This is part of a series of harvests from the Thrivable World Quest, a learning adventure across multiple cities to explore how organizations must be if humanity is to survive – and thrive.

On the first “island” of the Thrivable World Quest, we explored the need for Heroic Cause in organizations. And one of the things we discovered is that what’s needed is something that feels quite a lot like a Quest – a little boldness, a lot of determination, a sense of adventure, and a band of people who are resolved to defy the status quo and to overcome the challenges they face, against all odds.

In fact, this quest-y approach is the daily existence of many young companies, which is what can make them such great places to work. The big question this raises, then, is: as companies grow and add stability and predictability, how can they still be Heroic, if this is what’s needed of them (as we found that it is)?

Conventional wisdom says they can’t. We assume that there’s an inevitable life-cycle of an organization – that, like a person, an organization goes through a youthful stage, full of learning, adventure and vitality, and then passes into growth and maturity, becoming increasingly set in its ways and lacking in life, only to stagnate and die an inglorious death.

Maybe this cycle is inevitable. Just as forests contain some young trees and some old, maybe we need a mix of companies – some young, vital and heroic, and others older and more stable, providing important basic services and enjoying different charms and more subtle forms of learning. Maybe we need places of stability in order to practice wisdom, as the balancing force to heroism.

But then again… can’t an older person still be heroic? Isn’t it the continued quest to serve some heroic cause that keeps us vital and thriving throughout the stages of our lives? That keeps us exploring the edges of our comfort and invites us into our courage? And couldn’t this be true of organizations, too?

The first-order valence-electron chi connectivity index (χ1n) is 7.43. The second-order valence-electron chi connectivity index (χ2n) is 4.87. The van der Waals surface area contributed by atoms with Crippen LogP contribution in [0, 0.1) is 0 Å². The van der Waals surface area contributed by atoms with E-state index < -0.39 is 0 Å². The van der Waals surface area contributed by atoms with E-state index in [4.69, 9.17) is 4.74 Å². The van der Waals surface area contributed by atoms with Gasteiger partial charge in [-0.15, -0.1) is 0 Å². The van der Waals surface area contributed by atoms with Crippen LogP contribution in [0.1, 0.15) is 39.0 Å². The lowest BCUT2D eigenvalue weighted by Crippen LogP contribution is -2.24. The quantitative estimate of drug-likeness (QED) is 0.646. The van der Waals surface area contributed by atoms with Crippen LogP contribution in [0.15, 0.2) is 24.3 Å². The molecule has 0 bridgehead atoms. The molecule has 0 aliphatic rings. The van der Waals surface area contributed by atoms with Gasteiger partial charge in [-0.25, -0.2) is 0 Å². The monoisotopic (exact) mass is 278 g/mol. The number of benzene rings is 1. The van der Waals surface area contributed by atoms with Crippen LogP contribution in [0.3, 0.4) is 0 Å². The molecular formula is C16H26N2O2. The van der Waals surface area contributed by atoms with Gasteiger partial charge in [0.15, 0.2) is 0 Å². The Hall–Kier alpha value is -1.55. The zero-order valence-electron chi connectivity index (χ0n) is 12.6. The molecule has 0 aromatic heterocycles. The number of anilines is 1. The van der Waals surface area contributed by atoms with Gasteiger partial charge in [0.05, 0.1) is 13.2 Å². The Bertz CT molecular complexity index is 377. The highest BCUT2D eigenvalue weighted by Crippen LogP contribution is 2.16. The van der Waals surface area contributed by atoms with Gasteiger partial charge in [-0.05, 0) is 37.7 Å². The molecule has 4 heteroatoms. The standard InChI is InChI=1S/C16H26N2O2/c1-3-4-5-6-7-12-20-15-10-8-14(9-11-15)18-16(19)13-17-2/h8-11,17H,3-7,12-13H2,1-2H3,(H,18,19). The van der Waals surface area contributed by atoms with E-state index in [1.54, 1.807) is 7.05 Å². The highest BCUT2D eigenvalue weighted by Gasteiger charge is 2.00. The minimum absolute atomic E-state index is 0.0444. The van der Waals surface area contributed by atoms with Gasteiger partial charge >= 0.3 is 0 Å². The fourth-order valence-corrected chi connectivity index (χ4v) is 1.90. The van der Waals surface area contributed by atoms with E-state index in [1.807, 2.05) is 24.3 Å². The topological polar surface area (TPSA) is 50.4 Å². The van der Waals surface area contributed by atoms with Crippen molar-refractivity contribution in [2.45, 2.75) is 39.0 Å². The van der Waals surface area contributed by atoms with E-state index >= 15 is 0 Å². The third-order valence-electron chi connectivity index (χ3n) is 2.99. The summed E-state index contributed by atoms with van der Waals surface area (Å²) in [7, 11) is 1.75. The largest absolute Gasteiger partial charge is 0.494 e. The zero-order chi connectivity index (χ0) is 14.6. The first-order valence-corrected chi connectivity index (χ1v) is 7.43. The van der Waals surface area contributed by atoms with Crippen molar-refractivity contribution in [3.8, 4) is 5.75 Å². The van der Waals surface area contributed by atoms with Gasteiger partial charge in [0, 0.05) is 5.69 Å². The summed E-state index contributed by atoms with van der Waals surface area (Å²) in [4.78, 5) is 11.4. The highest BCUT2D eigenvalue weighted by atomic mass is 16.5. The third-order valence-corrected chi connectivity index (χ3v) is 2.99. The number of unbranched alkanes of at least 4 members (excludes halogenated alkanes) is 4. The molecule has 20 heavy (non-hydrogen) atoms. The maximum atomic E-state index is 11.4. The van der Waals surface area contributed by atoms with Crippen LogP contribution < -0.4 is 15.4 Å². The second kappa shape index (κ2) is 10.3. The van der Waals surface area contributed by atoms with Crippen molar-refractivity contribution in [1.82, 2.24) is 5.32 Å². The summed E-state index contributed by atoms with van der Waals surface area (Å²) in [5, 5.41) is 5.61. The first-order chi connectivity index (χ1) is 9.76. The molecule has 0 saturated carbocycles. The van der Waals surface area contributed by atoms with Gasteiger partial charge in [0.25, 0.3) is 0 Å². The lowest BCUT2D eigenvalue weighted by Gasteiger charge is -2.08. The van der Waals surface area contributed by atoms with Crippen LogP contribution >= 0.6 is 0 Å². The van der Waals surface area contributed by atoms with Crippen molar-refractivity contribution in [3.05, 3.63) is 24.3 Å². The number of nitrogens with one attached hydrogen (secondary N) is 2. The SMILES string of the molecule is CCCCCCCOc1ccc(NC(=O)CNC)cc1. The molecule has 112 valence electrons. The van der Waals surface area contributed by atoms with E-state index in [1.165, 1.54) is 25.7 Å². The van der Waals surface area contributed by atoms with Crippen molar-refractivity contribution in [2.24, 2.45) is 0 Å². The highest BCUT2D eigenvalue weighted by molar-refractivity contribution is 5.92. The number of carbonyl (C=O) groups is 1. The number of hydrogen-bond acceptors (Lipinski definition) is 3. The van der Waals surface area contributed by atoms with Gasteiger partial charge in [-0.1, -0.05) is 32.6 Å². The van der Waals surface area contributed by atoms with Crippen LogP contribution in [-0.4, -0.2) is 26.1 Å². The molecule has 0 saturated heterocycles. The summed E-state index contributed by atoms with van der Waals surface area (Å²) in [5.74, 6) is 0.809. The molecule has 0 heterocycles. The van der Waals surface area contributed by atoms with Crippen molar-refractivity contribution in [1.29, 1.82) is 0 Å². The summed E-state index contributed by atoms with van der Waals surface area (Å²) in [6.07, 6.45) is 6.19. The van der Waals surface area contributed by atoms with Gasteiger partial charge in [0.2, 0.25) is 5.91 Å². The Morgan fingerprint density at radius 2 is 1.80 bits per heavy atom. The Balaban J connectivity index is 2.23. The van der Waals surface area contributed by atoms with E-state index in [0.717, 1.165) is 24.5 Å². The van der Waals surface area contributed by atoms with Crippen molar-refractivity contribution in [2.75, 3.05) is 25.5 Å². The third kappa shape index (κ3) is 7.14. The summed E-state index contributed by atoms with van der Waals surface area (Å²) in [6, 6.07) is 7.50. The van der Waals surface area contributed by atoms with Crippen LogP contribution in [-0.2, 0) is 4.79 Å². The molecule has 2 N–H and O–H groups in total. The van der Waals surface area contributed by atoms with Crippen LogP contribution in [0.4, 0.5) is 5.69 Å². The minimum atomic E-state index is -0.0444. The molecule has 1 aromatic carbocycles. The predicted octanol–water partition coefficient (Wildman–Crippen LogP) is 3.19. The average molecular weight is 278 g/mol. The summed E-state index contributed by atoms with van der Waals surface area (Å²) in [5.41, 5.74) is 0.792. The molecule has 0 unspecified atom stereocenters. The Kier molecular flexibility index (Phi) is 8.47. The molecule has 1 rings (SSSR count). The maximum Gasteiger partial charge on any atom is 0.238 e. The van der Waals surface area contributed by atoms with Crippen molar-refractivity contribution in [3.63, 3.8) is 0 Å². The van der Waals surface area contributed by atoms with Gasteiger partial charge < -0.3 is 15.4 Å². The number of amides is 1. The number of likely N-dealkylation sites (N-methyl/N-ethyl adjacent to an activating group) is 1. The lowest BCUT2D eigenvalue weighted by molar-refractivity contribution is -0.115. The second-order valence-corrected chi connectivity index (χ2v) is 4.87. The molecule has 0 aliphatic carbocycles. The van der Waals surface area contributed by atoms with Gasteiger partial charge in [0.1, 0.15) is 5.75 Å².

Maybe each company is more like a forest ecosystem than an individual organism.  In this case, it has the potential for immortality, like a forest or a coral reef – but only if it continuously renews and regenerates. Do we need each company to endeavour to keep its youthful spirit – calling forth courage and heroism – even as it develops stability and wisdom in some foundational aspects of its existence?

I think it must be so. There is too much at stake for any of our organizations  to contribute only half-heartedly to life’s ability to thrive. And the courageous life is too precious not to strive for.

The thing we have to remember is that this is not about youthfulness, and it’s not about “innovation” as a buzzword or trendy management topic, done for its own sake or for the sake of continued competitiveness. It’s about renewal and regeneration for life’s sake – your life, my life, and all life on the planet. It’s about remaining vital so that we can serve life as boldly and courageously as possible.

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